Throughout most of the twentieth century asbestos spread abundantly throughout the UK, developing as one of the countries top building materials, due to its durability, insulating properties as well as its ability to withstand intense heat and fire. However, in recent years, due to the exposed health and environmental risks associated with asbestos, new technologies have been developed in the search for an alternative material. These new methods include:
1. Polyurethane Foams
These foams can be used within a spray on any type of structure and are extremely safe to use, as they don’t emit any harmful gases. Icynene foam is particularly good for homes whose inhabitants suffer from allergies, as the water-based foam creates an extremely tight seal allowing little space for either dust or mould to form. This alternative product is reported to reduce energy costs by around 30-35 per cent annually, making it a relatively cheap alternative in the long run.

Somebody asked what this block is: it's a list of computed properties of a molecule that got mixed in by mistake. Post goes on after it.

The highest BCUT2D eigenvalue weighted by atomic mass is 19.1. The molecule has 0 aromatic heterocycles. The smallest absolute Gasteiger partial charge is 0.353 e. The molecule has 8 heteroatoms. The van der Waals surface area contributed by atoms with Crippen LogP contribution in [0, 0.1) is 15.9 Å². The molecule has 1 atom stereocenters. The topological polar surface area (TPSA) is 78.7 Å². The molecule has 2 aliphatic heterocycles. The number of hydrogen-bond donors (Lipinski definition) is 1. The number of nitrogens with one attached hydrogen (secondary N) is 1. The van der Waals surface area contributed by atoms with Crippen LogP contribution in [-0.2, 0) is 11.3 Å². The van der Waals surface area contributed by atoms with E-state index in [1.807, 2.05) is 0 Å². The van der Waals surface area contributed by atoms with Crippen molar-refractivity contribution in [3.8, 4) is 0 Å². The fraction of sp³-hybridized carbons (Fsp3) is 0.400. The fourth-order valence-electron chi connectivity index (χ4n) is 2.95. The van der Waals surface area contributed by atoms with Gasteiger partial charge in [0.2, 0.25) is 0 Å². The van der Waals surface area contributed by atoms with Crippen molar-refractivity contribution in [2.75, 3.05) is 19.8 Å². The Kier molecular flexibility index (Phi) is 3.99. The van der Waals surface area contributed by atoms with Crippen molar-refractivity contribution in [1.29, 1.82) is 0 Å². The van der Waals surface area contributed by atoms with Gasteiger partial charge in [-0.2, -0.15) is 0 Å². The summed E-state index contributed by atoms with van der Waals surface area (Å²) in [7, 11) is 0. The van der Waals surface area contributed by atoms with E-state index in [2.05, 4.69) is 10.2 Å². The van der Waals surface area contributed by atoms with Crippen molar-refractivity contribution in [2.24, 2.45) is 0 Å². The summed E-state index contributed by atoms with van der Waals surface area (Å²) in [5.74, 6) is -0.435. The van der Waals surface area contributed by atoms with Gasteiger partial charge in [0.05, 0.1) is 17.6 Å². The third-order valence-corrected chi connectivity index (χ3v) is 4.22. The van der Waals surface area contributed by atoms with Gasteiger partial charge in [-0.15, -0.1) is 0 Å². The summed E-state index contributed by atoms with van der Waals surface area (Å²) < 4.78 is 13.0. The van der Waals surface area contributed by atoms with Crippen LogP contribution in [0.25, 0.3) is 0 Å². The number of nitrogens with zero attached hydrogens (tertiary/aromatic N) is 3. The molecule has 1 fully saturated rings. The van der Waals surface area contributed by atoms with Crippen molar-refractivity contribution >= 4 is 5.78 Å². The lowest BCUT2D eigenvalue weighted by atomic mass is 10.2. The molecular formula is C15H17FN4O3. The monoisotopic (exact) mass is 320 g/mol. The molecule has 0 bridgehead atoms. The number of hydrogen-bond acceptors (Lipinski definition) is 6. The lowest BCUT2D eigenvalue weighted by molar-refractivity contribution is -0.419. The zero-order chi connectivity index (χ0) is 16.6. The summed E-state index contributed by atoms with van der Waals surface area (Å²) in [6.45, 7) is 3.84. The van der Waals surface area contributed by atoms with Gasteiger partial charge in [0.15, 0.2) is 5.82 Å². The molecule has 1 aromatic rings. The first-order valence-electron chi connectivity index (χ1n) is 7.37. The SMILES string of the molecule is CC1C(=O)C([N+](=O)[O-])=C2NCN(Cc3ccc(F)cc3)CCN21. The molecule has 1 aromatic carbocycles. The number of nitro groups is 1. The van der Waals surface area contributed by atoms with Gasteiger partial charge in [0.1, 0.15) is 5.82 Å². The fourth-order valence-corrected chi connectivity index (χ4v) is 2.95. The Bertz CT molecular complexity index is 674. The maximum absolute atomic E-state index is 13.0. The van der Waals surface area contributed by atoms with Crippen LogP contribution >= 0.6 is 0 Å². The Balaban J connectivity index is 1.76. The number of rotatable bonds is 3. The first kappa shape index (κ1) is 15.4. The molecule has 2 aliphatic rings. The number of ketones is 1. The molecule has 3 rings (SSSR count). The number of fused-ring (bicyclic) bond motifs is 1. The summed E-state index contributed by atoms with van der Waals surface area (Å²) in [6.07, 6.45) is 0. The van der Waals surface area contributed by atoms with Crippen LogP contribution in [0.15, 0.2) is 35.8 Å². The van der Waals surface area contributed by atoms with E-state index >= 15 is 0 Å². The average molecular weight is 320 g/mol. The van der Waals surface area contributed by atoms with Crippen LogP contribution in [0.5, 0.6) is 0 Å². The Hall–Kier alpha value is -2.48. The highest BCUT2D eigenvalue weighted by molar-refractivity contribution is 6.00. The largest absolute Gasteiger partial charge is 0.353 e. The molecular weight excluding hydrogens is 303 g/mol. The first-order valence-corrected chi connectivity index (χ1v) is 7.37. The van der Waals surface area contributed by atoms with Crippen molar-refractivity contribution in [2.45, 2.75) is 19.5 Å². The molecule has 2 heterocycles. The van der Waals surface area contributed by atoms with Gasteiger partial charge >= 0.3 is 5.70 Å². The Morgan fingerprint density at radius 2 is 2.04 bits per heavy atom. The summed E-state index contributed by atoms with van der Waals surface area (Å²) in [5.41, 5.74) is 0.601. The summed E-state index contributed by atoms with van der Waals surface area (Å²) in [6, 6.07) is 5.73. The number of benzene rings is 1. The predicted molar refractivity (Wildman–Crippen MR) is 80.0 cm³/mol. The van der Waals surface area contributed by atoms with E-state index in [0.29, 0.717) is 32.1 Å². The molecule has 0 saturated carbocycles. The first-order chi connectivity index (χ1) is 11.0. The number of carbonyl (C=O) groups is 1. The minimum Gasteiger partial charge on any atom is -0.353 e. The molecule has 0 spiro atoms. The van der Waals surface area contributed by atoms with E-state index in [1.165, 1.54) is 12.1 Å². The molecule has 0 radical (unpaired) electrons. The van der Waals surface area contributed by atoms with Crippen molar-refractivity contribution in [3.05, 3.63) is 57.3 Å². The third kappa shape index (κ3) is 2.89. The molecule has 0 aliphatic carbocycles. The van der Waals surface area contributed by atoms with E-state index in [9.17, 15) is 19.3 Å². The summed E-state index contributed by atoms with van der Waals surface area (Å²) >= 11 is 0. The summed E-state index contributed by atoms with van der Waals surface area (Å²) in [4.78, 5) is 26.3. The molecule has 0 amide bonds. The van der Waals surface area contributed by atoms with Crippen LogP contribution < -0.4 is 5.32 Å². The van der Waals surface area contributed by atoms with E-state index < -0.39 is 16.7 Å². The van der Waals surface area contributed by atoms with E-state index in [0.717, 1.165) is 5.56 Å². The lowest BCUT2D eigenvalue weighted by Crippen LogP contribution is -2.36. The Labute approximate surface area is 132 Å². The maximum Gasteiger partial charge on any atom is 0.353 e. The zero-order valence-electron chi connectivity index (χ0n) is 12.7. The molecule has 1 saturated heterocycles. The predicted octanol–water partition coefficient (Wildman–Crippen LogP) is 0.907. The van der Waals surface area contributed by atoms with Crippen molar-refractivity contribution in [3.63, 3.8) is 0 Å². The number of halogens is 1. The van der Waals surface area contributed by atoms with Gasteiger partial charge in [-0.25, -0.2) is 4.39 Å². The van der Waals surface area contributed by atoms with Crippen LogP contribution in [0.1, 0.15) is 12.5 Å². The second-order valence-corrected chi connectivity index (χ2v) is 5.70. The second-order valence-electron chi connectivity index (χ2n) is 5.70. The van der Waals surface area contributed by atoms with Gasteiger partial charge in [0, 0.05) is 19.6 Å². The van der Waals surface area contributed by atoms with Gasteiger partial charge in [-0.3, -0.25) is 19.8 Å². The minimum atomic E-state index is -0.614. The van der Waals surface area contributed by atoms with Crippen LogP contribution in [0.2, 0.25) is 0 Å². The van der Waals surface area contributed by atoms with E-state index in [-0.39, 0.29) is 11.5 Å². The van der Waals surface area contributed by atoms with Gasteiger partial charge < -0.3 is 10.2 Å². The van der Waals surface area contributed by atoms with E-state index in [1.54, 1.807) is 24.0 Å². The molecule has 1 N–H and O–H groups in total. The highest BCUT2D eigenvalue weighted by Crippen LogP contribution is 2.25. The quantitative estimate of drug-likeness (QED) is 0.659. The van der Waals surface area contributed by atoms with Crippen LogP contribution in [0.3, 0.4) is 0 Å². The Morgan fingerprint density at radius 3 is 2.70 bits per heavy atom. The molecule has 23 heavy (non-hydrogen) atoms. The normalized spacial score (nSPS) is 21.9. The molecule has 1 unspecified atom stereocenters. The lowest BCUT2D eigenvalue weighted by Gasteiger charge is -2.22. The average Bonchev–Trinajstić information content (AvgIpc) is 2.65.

2. Flour Fillers
This alternative product utilises natural resources to form a filler for cracks and crevices, aiding natural insulation. These materials may include pecan shell flour, rice hull ash, rice flour, and wheat flour all of which are sourced from natural sources. One of the main benefits of using this product is its ‘green’ status, meaning it presents no harmful hazards to those exposed to it.
3. Cellulose fibres
This is one of the most popular alternatives to asbestos, made from finely shredded newsprint and chemically treated to increase its level of fire resistance. Cellulose fibre is generally made of 5 per cent recycled content, which makes it another viable green alternative. Records have shown that on average it cuts energy costs by around 30 per cent annually.
4. Thermoset Plastic Flour
Wood flour and other low priced fillers can be used to fill thermoset plastics, providing a balance of good insulation and strength. The low cost associating with using this method has made in very popular amongst the construction industry, with it beginning to be used as an alternative to asbestos for heat, cold, and sound insulation.
5. Amorphous Silica Fabrics
These fabrics contain high temperature resistant materials, used for a wide range of insulation and protection industries, including aerospace, shipyards, molten metal and electric power generation. These fabrics in many industries have replaced similar products that once contained asbestos.
We hope that you found this blog interesting, and for any further information please don’t hesitate to call us on 0333 772 0424.